The Genius of Women by Janice Kaplan Read Online (FREE)
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A cadre of academics—all men—put together a canon of books some years ago that they considered essential reading. These Great Books came to define what it means to be an educated person, and schools including Columbia University and the University of Chicago used them as the basis for a core curriculum.
A hundred or more books made the list. Not one of them was written by a woman.
The men behind the Great Books sanctimoniously claimed that they chose works that contained great ideas, and they didn’t care who wrote them. You don’t need a PhD in psychology to know that they were fooling themselves. Our decisions about what is great and worthy and valuable are based at least in part on social expectations. We appraise value—whether in intellectual ideas, pocketbooks, or real estate—within a socially accepted context. For the male academics who made the list, and for so many before and since, the expectation was that men were the geniuses worth studying.
My friend Michael Berland, the well-known pollster and strategist, conducted a survey just a few years ago to understand people’s attitudes toward genius. Mike has been doing polls for a long time, and he is better than almost anyone at predicting results and then knowing how to use the findings to move forward. But the genius poll floored him. In one question, he asked who was most likely to be a genius—and 90 percent of Americans said that geniuses tended to be men. When asked to name a female genius, almost the only name anyone could come up with was Marie Curie.
How did we get to the point of ignoring, undermining, and overlooking the extraordinary talents of women? In our current era of assumedly aroused consciousness to gender issues, why do both men and women still believe that men’s contributions to society are the ones that really count?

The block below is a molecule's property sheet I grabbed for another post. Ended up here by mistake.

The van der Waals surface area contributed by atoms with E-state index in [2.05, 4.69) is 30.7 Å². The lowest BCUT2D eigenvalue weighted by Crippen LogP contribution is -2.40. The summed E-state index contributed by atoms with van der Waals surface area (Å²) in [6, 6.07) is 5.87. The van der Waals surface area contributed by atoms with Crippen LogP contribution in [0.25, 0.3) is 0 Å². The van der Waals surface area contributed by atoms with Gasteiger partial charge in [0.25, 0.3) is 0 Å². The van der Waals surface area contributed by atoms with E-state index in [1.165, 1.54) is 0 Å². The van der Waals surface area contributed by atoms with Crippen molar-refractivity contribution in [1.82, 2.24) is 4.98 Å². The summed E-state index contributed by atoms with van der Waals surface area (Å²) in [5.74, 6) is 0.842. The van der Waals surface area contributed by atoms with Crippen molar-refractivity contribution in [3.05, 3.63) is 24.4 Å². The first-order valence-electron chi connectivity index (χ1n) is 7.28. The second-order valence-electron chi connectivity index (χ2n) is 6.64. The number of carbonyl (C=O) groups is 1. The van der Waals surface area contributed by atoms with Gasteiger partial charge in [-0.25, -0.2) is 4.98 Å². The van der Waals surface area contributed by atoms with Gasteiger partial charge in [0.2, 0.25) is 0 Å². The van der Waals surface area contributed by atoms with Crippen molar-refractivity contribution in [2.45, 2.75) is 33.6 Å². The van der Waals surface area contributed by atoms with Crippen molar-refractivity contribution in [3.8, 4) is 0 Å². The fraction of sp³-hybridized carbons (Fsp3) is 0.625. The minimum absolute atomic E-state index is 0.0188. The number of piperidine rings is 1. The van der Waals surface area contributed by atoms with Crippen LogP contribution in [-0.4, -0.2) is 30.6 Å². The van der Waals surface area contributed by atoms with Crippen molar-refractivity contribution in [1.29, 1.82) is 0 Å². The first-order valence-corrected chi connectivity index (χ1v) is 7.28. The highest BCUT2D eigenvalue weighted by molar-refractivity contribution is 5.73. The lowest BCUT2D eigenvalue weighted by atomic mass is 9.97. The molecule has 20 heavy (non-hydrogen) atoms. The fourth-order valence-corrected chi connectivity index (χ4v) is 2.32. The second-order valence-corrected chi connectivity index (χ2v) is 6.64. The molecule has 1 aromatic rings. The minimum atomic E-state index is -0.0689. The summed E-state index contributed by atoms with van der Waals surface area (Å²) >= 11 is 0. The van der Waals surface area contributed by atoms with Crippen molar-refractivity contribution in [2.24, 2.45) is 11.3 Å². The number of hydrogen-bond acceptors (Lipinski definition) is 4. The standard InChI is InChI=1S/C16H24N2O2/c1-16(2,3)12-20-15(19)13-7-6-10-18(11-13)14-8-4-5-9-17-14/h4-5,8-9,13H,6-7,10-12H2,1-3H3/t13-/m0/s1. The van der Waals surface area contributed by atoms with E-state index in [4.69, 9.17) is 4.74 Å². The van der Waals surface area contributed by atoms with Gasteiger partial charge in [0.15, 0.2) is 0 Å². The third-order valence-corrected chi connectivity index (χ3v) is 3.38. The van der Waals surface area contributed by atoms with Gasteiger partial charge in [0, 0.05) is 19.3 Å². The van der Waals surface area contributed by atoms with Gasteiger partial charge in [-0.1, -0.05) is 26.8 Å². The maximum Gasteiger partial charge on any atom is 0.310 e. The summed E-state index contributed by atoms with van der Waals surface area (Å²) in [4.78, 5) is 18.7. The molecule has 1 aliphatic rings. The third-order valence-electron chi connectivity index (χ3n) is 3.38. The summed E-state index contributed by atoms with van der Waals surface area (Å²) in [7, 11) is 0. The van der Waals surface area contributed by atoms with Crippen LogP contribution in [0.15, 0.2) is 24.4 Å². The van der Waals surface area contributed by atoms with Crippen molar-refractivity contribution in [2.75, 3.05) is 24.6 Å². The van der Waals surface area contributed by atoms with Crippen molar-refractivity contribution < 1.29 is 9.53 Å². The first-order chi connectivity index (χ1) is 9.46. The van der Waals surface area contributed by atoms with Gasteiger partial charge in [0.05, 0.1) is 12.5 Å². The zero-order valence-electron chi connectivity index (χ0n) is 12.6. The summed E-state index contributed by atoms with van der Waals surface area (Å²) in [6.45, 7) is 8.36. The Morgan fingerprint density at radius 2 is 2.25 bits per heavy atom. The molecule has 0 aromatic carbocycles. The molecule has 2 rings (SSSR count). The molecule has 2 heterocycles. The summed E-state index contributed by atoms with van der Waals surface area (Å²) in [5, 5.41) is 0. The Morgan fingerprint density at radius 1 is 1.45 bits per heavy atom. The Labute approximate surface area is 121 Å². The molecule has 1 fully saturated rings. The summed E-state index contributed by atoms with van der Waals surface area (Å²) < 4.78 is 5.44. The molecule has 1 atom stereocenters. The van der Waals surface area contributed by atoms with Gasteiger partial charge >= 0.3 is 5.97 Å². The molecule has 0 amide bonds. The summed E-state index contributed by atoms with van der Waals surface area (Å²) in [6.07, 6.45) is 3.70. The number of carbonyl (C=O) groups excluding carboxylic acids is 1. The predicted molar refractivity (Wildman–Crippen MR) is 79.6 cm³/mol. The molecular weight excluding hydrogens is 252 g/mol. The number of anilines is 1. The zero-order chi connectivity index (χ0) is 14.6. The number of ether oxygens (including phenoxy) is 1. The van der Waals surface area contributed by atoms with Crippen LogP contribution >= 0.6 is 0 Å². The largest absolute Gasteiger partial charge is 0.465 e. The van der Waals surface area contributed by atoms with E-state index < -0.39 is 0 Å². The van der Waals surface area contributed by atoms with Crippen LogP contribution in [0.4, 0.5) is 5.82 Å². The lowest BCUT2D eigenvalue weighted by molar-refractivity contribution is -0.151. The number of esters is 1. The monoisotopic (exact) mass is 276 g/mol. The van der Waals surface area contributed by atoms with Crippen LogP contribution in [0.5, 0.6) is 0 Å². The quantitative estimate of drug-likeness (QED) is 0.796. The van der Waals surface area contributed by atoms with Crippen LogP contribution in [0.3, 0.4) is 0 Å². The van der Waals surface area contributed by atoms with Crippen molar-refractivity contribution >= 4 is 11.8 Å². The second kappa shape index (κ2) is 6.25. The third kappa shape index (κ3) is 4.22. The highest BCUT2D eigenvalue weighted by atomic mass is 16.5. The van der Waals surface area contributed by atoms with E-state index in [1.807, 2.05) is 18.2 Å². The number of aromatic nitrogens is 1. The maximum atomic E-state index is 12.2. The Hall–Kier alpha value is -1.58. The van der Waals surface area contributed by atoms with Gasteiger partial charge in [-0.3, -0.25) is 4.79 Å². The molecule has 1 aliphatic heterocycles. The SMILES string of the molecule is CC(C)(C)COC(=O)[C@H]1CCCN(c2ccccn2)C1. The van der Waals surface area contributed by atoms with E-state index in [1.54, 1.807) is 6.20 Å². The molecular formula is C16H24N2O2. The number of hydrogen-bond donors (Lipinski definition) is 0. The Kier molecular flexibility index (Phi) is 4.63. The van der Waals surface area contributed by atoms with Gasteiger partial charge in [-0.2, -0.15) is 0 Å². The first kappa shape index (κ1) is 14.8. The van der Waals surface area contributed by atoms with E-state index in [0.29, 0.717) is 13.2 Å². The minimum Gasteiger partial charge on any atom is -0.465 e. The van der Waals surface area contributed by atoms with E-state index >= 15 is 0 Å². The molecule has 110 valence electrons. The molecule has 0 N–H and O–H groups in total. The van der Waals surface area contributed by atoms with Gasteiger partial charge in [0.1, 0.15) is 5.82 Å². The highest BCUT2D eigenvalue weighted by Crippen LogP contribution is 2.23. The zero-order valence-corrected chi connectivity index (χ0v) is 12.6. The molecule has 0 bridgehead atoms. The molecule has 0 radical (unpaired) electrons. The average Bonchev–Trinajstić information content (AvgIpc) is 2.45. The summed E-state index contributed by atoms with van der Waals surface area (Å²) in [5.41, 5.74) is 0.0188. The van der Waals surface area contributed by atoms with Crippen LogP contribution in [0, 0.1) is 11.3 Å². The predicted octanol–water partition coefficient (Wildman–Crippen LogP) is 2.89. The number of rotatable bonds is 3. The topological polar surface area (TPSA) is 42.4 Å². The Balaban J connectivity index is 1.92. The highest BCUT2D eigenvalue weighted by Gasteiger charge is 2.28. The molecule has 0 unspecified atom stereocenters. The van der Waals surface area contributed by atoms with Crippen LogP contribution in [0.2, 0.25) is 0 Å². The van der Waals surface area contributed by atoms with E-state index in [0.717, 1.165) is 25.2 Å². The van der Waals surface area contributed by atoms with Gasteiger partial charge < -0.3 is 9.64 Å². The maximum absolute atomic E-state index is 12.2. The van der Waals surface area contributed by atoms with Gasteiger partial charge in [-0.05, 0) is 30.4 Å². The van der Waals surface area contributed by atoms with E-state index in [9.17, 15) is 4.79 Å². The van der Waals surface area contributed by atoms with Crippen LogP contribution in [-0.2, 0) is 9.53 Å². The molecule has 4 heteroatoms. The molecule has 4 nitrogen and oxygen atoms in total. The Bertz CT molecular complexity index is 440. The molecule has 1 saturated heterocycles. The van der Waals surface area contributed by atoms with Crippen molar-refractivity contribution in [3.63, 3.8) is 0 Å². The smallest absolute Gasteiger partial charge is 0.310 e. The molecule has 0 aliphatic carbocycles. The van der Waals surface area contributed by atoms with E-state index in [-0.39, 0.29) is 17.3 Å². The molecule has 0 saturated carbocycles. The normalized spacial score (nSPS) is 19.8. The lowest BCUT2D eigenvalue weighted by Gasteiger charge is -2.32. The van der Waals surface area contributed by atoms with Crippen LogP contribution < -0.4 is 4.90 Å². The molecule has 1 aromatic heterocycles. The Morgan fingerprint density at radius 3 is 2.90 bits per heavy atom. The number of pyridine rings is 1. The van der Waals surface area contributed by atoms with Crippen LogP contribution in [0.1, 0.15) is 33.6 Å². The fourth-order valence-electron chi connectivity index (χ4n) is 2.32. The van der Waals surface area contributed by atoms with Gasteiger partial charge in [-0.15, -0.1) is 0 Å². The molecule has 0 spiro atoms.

In interviewing dozens of mathematicians, physicists, artists, writers, philosophers, and Nobel Prize winners for this book, I have discovered that the real issue separating men and women isn’t talent or achievement or natural brilliance or hard work. It’s being in the position to set the rules. Men have had that power, and women have not. Men have been making the decisions about what is good and what matters—and their biases become the status quo, the accepted ethos, for all.
Recognizing genius does not have to be a zero-sum game—and yet it often feels that way. There are only so many Nobel Prizes and tenured jobs at Harvard. There is only so much space for great works in museums and only so many authors whose works can be listed on a core curriculum. You would think that a more aroused awareness in recent years would turn a list like Great Books into a dated relic, but any change gets met with angry resistance. When Columbia University started revising its required reading list to include women writers like Sappho, Virginia Woolf, Toni Morrison, and Jane Austen, even some of the most liberal male professors were outraged. Sure, Virginia Woolf is worth reading and maybe she even redefined the novel more dramatically than anyone else of her time. But which man gets dropped to make way for her?